Frozen sectioning is another approach used by a pathologist for tissue examination. Frozen sections are prepared when an immediate answer about a tissue sample is needed. For example, this type of examination would be used during surgery to provide the surgeon with a rapid diagnosis for an area of abnormal tissue and the extent of the abnormal area while the patient is in the operating room. To make frozen sections, the tissue sample is rapidly frozen, cut into sections using an instrument called a cryostat, stained, and examined by a pathologist. This can be done in about 15 to 20 minutes.

Frozen sections are suitable for preparing tissue for some tests, such as immunofluorescence and immunohistochemistry. However, the fixed (permanent) section preserves more detail and is more commonly used to make a diagnosis than frozen sections.

What is the gross description on a surgical pathology report?

The gross description includes the color, weight, and size of a tissue sample as seen by the naked eye. It may also include the shape of the tissue sample and any visible abnormalities. And it will indicate the body site from where the tissue was taken from, how many samples were taken, and whether and how many lymph nodes were removed.

What is the microscopic description on a surgical pathology report?

The microscopic description in a pathology report includes information about the appearance of the cells after they have been stained with routine stains such as hematoxylin and eosin (also known as H&E) and viewed under the microscope. H&E staining helps identify different types of cells and tissues and provides important information about the pattern and shape of cells and the structure of the tissue. With H&E staining, hematoxylin shows the ribosomes, chromatin (genetic material) within the nucleus, and some other structures in the nucleus as a deep blue-purple color. Eosin shows the cytoplasmcollagenconnective tissue, and other structures that surround and support the cell as an orange-pink-red color.

This description may also include the type and number of cells seen in the tissue sample, how abnormal the cells look (also called the tumor grade), and whether there are notable cell features (such as their arrangement and behavior).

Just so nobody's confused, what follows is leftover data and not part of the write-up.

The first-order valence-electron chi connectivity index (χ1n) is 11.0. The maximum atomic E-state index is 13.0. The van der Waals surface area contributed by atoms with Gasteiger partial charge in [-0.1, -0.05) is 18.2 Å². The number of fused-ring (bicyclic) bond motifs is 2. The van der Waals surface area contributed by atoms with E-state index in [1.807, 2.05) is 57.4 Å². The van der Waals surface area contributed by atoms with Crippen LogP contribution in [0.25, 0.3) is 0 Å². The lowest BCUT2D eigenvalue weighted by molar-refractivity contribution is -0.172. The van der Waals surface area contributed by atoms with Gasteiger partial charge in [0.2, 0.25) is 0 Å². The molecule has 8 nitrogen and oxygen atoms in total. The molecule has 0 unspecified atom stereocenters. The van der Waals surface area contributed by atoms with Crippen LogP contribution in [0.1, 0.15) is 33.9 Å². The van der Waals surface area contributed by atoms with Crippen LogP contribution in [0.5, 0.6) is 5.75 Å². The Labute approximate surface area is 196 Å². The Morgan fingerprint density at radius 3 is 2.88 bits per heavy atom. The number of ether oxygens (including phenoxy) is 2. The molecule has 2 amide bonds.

The microscopic description section will also indicate whether abnormal cells are found in the margins (the edges of the tissue that has been removed by surgery) or in lymph nodes. Margins are described as negative (or “clean”) when the pathologist finds no cancer cells at the edge of the tissue, suggesting that all of the cancer has been removed. A margin is described as positive (or “involved”) when the pathologist finds cancer cells at the edge of the tissue, suggesting that some of the cancer has not been removed. Lymph nodes are called positive if they have cancer cells and negative if they do not.

This description may also include the results of additional tests that were performed on the tissue. Depending on the cancer type, these may include tests that

  • measure the properties of cells in a sample, including the number of cells, percentage of live cells, cell size and shape, and the proportion of cells that have a tumor marker on their cell surface. See NCI’s Tumor Markers fact sheet for more information about tumor markers and how they are used in cancer diagnosis and treatment.
  • investigate genetic or molecular abnormalities in specimens with the use of specific techniques. These include karyotyping, to detect aneuploidy (abnormal numbers of chromosomes) and large translocations (in which long pieces of chromosomes have broken off and moved to other chromosomes), as well as fluorescence in situ hybridization, to detect specific chromosomal deletions or translocations.

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Source: National Cancer Institute